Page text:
Prime Minister Stephen Harper has called having to make phone calls to the families of those who have been killed in Afghanistan the hardest part of his job. And it’s not hard to see why that might be. What’s more difficult to fathom is the slippery slope on which he now stands voluntarily as he considers an extension to our military role in that awful country.
Apparently, the Americans are pressing our government through diplomatic and military channels to assume a post-2011 role in Afghanistan, which might include the necessity for our soldiers to again be placed in harm’s way—a possibility that could very well increase our casualties in Afghanistan beyond the precious 152 lost lives and the hundreds who have already been wounded. The U.S. ambassador to NATO, Ivo Daalder, has even gone to the extraordinary length of—during a recent interview—putting public pressure on Canada to accept a mentoring role.
Public pressure from the Americans for us to extend our military role in Afghanistan beyond 2011 is not new: Secretary of State Hillary Clinton did much the same in a TV interview during her visit to Canada earlier this year when she was asked about Canada’s decision to end its combat role in 2011.
All this from our fair-weather ally, the United States, which contributed to Canada’s international humiliation last month when we failed in a bid for a non-permanent seat on the UN Security Council. Neither American UN ambassador Susan Rice or Secretary of State Hillary Clinton lifted a finger for us. Nor, apparently, did President Barack Obama make so much as a phone call on Canada’s behalf.
We know for sure that, for Americans, “national interest” will always trump the needs of their allies; so too should Canada’s.
Canadians might support the prime minister if he assigns virtually any training role that would be “inside the wire” in the relative safety of, say, Kabul, but anything “outside the wire” is a non starter. For one thing, the core combat group of our army is reportedly exhausted and in need of extended periods of rest from any form of combat whatsoever.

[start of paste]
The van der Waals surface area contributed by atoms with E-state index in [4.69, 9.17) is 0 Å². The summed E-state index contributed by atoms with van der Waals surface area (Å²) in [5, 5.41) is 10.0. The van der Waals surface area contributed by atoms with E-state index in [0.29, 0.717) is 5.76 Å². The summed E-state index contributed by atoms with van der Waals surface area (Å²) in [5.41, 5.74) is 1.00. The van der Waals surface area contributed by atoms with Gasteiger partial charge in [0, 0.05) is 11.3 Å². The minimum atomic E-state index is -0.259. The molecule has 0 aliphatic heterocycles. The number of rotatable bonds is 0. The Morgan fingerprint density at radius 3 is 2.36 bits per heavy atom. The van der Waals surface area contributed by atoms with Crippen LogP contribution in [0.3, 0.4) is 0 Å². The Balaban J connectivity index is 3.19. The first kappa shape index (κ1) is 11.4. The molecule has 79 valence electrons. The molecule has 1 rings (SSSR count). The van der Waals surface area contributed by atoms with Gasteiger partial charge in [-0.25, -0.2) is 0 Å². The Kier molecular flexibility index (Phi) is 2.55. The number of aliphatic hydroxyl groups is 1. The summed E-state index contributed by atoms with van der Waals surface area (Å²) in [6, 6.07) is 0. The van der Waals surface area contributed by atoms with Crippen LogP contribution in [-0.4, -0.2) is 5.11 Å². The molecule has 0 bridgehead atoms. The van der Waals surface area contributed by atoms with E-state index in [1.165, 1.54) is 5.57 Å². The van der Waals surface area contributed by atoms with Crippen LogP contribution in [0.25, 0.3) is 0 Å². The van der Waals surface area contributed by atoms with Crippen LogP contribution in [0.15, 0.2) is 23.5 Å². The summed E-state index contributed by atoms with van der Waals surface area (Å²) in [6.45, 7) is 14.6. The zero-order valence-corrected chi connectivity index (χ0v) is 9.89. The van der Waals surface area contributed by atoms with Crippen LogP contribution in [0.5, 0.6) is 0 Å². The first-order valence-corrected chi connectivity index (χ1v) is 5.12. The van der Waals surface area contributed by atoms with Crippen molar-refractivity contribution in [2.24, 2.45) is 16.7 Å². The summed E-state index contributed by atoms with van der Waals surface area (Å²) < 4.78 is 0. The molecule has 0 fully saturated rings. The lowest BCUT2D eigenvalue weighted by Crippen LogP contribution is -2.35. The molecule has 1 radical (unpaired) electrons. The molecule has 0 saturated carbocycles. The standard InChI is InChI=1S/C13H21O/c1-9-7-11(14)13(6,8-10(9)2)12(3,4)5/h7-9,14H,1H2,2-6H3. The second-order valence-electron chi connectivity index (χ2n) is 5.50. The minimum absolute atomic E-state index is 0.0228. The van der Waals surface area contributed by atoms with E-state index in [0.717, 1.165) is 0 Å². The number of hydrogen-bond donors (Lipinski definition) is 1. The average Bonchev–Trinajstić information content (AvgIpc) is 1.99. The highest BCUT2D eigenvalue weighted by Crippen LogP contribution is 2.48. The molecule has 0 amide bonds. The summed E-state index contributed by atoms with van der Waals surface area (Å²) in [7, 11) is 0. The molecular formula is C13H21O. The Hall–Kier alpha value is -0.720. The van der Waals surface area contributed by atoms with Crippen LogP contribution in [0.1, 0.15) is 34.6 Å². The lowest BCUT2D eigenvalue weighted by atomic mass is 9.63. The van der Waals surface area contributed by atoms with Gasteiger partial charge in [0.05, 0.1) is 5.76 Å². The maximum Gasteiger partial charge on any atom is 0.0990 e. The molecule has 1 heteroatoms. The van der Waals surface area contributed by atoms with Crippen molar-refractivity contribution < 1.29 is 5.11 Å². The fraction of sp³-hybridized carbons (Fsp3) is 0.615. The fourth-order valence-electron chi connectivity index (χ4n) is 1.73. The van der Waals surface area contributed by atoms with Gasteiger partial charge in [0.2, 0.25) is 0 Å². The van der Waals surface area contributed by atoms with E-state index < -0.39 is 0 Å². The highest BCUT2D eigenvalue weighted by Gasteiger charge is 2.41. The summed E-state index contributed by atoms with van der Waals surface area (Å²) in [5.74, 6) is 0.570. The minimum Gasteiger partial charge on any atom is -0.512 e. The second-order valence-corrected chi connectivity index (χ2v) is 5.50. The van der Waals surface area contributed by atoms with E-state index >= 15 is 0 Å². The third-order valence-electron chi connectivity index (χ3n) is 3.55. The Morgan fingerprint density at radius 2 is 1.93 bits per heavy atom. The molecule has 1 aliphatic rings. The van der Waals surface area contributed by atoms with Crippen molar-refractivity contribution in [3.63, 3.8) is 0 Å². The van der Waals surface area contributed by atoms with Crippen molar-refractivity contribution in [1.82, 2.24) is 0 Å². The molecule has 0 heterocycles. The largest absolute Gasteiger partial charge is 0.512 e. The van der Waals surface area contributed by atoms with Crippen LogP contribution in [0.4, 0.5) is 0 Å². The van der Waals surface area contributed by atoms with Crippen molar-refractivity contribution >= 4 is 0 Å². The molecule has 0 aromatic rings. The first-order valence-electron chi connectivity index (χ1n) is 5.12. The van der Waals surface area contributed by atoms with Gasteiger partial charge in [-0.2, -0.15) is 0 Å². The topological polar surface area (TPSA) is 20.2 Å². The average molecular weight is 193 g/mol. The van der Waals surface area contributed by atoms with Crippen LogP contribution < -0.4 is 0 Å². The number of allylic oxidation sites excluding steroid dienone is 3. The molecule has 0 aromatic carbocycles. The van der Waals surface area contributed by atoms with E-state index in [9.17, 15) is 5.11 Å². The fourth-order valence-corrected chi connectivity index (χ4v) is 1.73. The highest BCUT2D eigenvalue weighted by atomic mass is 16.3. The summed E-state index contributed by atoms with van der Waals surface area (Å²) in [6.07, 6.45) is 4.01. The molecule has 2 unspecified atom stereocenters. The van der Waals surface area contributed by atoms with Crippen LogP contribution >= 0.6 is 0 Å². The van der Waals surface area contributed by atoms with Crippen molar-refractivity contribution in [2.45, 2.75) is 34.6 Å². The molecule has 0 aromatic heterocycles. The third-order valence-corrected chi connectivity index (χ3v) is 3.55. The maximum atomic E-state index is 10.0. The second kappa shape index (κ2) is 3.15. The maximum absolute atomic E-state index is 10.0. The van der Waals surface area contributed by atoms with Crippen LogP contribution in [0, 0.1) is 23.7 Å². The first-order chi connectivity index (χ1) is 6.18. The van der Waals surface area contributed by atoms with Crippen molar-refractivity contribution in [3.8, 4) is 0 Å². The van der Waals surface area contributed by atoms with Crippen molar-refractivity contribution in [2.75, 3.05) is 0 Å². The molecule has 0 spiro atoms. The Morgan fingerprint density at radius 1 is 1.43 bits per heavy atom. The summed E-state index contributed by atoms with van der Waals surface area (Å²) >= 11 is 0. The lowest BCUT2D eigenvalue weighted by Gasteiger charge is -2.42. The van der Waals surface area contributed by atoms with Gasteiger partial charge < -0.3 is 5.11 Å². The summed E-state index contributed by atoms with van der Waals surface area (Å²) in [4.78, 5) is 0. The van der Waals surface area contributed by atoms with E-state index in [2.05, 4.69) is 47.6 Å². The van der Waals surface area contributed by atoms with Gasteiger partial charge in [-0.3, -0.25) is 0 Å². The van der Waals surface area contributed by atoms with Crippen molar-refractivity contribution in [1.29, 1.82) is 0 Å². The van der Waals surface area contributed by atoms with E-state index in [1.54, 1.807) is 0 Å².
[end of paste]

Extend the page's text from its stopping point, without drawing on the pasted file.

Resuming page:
We have received far more from our tiny army than we ever should have expected. Few, if any, of the world’s military forces of similar size could have sustained highly effective combat operations halfway around the world for nearly a decade. If we asked more of them, they’d give it, but it would not be fair of us, at any level, to do so.
If we want to project power to any part of the world and engage in combat continuously for more than a decade at a time, then by all means build a military of the appropriate size.
Our entire air force, army and naval strength is about 67,000, plus 26,000 reservists. The current size of Land Force Command—our army—is, however, only 19,500 regular soldiers and 16,000 reserve soldiers, for a total of around 35,500 soldiers. And it is our army which carries most of the load in Afghanistan. The British, with only twice our population, has an army of 150,000 regulars and territorials and 134,000 reserves, for a total of more than 284,000, which is several times the size of ours.
If we want to act like the big boys, we’d better be prepared to pay for it.
Canada has done its part and 2011 is quite long enough for us to have been in Afghanistan. We’ve squeezed about as much juice from that lemon as is reasonable.